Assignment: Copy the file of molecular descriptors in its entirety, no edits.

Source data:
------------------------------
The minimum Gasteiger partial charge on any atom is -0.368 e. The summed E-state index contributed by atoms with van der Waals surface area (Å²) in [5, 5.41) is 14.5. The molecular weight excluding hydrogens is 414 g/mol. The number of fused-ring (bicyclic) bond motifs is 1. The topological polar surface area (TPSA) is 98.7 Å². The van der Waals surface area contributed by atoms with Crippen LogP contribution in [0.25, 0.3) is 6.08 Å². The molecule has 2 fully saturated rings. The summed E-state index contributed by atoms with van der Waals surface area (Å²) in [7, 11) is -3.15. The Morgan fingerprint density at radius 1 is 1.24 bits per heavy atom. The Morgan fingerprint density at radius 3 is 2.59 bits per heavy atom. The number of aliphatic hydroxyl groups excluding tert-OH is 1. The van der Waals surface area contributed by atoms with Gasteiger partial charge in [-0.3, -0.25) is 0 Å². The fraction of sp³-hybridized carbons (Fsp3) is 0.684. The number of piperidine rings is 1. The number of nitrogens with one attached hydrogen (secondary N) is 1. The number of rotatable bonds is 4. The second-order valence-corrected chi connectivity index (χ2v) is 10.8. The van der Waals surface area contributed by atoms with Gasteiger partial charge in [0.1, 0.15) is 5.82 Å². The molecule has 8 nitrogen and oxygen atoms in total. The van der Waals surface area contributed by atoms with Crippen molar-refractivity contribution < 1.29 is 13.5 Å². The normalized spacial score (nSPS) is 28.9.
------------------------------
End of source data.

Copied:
The minimum Gasteiger partial charge on any atom is -0.368 e. The summed E-state index contributed by atoms with van der Waals surface area (Å²) in [5, 5.41) is 14.5. The molecular weight excluding hydrogens is 414 g/mol. The number of fused-ring (bicyclic) bond motifs is 1. The topological polar surface area (TPSA) is 98.7 Å². The van der Waals surface area contributed by atoms with Crippen LogP contribution in [0.25, 0.3) is 6.08 Å². The molecule has 2 fully saturated rings. The summed E-state index contributed by atoms with van der Waals surface area (Å²) in [7, 11) is -3.15. The Morgan fingerprint density at radius 1 is 1.24 bits per heavy atom. The Morgan fingerprint density at radius 3 is 2.59 bits per heavy atom. The number of aliphatic hydroxyl groups excluding tert-OH is 1. The van der Waals surface area contributed by atoms with Gasteiger partial charge in [-0.3, -0.25) is 0 Å². The fraction of sp³-hybridized carbons (Fsp3) is 0.684. The number of piperidine rings is 1. The number of nitrogens with one attached hydrogen (secondary N) is 1. The number of rotatable bonds is 4. The second-order valence-corrected chi connectivity index (χ2v) is 10.8. The van der Waals surface area contributed by atoms with Gasteiger partial charge in [0.1, 0.15) is 5.82 Å². The molecule has 8 nitrogen and oxygen atoms in total. The van der Waals surface area contributed by atoms with Crippen molar-refractivity contribution < 1.29 is 13.5 Å². The normalized spacial score (nSPS) is 28.9.